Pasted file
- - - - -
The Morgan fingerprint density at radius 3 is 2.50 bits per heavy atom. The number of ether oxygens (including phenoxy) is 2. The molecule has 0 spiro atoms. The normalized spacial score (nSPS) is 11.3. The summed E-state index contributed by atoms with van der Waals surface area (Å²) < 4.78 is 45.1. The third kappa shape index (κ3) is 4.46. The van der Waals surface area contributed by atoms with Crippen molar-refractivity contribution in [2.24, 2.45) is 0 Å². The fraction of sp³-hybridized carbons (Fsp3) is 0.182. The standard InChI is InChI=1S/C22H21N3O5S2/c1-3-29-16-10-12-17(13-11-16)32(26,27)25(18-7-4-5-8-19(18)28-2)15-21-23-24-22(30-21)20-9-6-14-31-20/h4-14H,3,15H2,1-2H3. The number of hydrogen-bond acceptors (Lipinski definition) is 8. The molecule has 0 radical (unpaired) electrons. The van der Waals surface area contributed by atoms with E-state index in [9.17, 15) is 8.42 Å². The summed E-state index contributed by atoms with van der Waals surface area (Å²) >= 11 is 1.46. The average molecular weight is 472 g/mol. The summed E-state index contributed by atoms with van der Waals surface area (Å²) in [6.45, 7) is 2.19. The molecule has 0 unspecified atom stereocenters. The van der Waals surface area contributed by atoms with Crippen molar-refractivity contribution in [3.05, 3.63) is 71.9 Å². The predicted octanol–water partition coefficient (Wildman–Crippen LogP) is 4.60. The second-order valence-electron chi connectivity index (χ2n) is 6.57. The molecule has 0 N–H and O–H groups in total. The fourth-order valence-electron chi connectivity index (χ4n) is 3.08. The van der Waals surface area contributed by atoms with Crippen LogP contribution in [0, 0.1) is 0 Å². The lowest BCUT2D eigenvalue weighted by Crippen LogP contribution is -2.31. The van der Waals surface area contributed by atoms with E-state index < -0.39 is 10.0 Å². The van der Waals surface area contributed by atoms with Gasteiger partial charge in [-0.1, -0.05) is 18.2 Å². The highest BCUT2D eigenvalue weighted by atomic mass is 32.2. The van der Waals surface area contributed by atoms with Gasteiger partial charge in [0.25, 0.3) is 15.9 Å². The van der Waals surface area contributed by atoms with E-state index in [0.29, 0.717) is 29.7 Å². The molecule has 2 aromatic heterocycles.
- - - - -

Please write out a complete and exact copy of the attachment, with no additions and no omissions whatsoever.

The Morgan fingerprint density at radius 3 is 2.50 bits per heavy atom. The number of ether oxygens (including phenoxy) is 2. The molecule has 0 spiro atoms. The normalized spacial score (nSPS) is 11.3. The summed E-state index contributed by atoms with van der Waals surface area (Å²) < 4.78 is 45.1. The third kappa shape index (κ3) is 4.46. The van der Waals surface area contributed by atoms with Crippen molar-refractivity contribution in [2.24, 2.45) is 0 Å². The fraction of sp³-hybridized carbons (Fsp3) is 0.182. The standard InChI is InChI=1S/C22H21N3O5S2/c1-3-29-16-10-12-17(13-11-16)32(26,27)25(18-7-4-5-8-19(18)28-2)15-21-23-24-22(30-21)20-9-6-14-31-20/h4-14H,3,15H2,1-2H3. The number of hydrogen-bond acceptors (Lipinski definition) is 8. The molecule has 0 radical (unpaired) electrons. The van der Waals surface area contributed by atoms with E-state index in [9.17, 15) is 8.42 Å². The summed E-state index contributed by atoms with van der Waals surface area (Å²) >= 11 is 1.46. The average molecular weight is 472 g/mol. The summed E-state index contributed by atoms with van der Waals surface area (Å²) in [6.45, 7) is 2.19. The molecule has 0 unspecified atom stereocenters. The van der Waals surface area contributed by atoms with Crippen molar-refractivity contribution in [3.05, 3.63) is 71.9 Å². The predicted octanol–water partition coefficient (Wildman–Crippen LogP) is 4.60. The second-order valence-electron chi connectivity index (χ2n) is 6.57. The molecule has 0 N–H and O–H groups in total. The fourth-order valence-electron chi connectivity index (χ4n) is 3.08. The van der Waals surface area contributed by atoms with Crippen LogP contribution in [0, 0.1) is 0 Å². The lowest BCUT2D eigenvalue weighted by Crippen LogP contribution is -2.31. The van der Waals surface area contributed by atoms with E-state index < -0.39 is 10.0 Å². The van der Waals surface area contributed by atoms with Gasteiger partial charge in [-0.1, -0.05) is 18.2 Å². The highest BCUT2D eigenvalue weighted by atomic mass is 32.2. The van der Waals surface area contributed by atoms with Gasteiger partial charge in [0.25, 0.3) is 15.9 Å². The van der Waals surface area contributed by atoms with E-state index in [0.29, 0.717) is 29.7 Å². The molecule has 2 aromatic heterocycles.